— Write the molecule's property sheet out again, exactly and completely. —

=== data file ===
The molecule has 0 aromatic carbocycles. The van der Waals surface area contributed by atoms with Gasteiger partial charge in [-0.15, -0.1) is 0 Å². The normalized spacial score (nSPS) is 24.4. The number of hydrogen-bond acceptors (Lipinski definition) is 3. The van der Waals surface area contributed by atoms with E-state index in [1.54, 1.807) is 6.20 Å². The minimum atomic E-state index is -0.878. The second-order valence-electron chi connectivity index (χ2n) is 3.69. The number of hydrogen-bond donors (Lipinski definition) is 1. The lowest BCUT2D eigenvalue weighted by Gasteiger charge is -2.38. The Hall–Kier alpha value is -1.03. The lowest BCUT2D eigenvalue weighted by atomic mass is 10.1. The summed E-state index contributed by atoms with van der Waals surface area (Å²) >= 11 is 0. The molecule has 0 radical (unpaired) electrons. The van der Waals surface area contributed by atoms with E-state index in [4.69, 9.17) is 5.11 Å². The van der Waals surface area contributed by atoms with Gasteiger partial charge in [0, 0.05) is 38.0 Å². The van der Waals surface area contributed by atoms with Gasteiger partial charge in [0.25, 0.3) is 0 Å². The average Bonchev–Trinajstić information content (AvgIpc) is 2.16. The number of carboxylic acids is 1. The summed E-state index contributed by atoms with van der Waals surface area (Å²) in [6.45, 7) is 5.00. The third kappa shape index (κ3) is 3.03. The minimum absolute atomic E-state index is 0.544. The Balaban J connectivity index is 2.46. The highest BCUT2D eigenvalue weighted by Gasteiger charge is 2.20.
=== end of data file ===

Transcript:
The molecule has 0 aromatic carbocycles. The van der Waals surface area contributed by atoms with Gasteiger partial charge in [-0.15, -0.1) is 0 Å². The normalized spacial score (nSPS) is 24.4. The number of hydrogen-bond acceptors (Lipinski definition) is 3. The van der Waals surface area contributed by atoms with E-state index in [1.54, 1.807) is 6.20 Å². The minimum atomic E-state index is -0.878. The second-order valence-electron chi connectivity index (χ2n) is 3.69. The number of hydrogen-bond donors (Lipinski definition) is 1. The lowest BCUT2D eigenvalue weighted by Gasteiger charge is -2.38. The Hall–Kier alpha value is -1.03. The lowest BCUT2D eigenvalue weighted by atomic mass is 10.1. The summed E-state index contributed by atoms with van der Waals surface area (Å²) >= 11 is 0. The molecule has 0 radical (unpaired) electrons. The van der Waals surface area contributed by atoms with E-state index in [4.69, 9.17) is 5.11 Å². The van der Waals surface area contributed by atoms with Gasteiger partial charge in [0, 0.05) is 38.0 Å². The van der Waals surface area contributed by atoms with Gasteiger partial charge in [0.25, 0.3) is 0 Å². The average Bonchev–Trinajstić information content (AvgIpc) is 2.16. The number of carboxylic acids is 1. The summed E-state index contributed by atoms with van der Waals surface area (Å²) in [6.45, 7) is 5.00. The third kappa shape index (κ3) is 3.03. The minimum absolute atomic E-state index is 0.544. The Balaban J connectivity index is 2.46. The highest BCUT2D eigenvalue weighted by Gasteiger charge is 2.20.